MAMMOTH CAVE, Ky., February 1, 2016 – During the 1800s, enslaved African Americans guided tourist excursions through the dark, silent passages of Mammoth Cave. Their role in society was that of slaves, but in their daily lives they were leaders.
In recognition of Black History Month, on each Saturday in February park staff will convey the legacy of enslaved guides at Mammoth Cave through walks, talks, video clips, and student art exhibited in the visitor center. The Black History Month activities are free and open to the public; reservations are not needed.
Saturday ranger walks will depart from the visitor center at 10:30 and 1:30. The 1¼-hour accessible walks will follow the Heritage Trail, overlooking Mammoth Cave’s Historic Entrance, and will terminate at the Old Guide’s Cemetery, the final resting place of famed Stephen Bishop.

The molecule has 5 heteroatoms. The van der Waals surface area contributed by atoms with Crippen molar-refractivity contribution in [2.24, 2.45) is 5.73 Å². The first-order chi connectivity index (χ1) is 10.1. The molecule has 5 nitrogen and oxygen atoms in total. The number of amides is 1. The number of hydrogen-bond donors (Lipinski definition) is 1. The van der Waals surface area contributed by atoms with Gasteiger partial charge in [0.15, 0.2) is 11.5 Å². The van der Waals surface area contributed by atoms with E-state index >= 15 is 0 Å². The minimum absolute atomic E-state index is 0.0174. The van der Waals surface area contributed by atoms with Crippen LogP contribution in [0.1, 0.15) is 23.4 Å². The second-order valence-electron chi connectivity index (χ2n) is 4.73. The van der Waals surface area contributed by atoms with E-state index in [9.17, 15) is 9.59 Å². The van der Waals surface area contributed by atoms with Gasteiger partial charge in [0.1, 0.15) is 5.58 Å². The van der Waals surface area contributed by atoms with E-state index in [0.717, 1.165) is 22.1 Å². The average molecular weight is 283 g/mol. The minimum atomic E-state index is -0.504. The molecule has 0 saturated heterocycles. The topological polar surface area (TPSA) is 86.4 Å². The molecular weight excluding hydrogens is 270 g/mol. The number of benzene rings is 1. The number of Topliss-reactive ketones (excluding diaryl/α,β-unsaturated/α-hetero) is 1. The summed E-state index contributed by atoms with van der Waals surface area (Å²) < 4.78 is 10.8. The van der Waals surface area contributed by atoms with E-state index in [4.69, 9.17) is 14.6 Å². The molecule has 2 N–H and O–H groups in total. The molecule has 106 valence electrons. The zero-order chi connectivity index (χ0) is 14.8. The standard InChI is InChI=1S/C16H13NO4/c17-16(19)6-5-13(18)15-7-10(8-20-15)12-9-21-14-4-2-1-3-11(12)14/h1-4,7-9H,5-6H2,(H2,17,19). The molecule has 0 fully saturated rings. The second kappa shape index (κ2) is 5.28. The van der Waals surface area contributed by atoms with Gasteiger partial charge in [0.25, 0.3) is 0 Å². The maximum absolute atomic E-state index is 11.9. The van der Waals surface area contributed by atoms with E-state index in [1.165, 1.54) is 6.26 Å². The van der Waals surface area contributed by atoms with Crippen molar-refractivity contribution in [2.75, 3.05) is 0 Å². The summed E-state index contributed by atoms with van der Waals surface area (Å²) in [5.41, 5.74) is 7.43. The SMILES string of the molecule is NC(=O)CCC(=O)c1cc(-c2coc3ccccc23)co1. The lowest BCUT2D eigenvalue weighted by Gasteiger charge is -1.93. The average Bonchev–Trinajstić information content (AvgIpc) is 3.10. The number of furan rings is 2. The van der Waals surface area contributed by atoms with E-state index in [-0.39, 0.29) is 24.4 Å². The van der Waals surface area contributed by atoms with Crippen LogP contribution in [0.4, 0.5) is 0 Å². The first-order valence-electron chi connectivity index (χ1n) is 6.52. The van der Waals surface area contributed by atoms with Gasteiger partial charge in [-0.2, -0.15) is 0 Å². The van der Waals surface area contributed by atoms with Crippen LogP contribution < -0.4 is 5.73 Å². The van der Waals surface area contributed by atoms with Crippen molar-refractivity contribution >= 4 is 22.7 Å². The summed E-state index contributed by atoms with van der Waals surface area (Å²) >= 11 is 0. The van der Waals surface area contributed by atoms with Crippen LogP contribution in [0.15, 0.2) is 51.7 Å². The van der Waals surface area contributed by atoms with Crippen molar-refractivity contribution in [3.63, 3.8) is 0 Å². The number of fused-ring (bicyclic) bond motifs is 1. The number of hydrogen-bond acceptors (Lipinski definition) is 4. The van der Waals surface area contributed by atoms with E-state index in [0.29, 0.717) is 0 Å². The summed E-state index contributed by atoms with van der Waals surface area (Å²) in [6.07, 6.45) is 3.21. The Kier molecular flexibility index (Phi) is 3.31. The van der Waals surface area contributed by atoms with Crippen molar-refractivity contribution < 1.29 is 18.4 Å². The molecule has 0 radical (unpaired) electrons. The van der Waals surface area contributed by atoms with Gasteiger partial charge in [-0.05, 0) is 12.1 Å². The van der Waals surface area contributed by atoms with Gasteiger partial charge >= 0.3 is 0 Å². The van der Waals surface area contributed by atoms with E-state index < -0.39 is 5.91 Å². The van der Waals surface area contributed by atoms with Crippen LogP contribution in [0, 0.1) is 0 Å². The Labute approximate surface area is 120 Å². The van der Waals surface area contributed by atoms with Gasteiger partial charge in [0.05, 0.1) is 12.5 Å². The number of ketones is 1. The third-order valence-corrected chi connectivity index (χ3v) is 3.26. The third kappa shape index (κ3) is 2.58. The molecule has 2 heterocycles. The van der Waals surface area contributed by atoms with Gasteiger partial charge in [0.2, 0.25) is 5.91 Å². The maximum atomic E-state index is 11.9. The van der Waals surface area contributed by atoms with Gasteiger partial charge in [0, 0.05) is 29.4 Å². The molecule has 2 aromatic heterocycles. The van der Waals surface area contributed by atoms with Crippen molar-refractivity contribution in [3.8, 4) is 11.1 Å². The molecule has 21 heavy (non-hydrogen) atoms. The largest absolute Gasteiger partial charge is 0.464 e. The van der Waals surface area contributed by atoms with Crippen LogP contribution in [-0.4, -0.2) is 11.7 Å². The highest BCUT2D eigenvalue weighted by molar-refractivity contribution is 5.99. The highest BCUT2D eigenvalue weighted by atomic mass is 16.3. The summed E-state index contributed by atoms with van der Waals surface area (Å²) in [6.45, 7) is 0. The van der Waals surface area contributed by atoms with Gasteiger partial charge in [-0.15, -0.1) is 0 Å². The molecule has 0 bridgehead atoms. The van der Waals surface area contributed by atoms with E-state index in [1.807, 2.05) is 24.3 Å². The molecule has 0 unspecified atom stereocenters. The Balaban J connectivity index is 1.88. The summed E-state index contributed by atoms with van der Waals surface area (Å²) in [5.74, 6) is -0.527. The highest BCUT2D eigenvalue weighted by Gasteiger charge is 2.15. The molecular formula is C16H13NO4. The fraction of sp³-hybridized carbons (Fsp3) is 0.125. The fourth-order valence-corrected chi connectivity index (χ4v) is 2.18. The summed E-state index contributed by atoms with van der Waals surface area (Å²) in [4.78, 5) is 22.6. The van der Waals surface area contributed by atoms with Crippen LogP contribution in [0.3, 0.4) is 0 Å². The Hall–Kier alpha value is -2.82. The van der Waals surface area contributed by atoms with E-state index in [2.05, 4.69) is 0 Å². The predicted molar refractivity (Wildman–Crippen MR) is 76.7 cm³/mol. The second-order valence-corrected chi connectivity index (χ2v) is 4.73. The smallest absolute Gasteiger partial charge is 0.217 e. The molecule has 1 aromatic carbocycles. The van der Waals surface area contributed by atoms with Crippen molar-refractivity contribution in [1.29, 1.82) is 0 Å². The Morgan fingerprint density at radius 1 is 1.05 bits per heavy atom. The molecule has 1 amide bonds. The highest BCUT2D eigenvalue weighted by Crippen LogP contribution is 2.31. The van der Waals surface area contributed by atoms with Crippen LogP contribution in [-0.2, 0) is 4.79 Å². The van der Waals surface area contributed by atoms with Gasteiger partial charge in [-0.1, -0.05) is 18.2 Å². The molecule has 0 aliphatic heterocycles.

Two video clips that feature stories of the enslaved Mammoth Cave guides will play in the visitor center exhibit area the entire month of February, courtesy of WKU-PBS and KET.
The Dream Works student art exhibit program provides approximately 100 students from schools across the country an opportunity to temporarily display art on a park-related theme in the park visitor center. In 2015-2016, the theme is “200 years of Cave Tours”. Each piece of art is a collaborative creation. Students researched Mammoth Cave history as it relates to Native Americans, European settlers, and African Americans.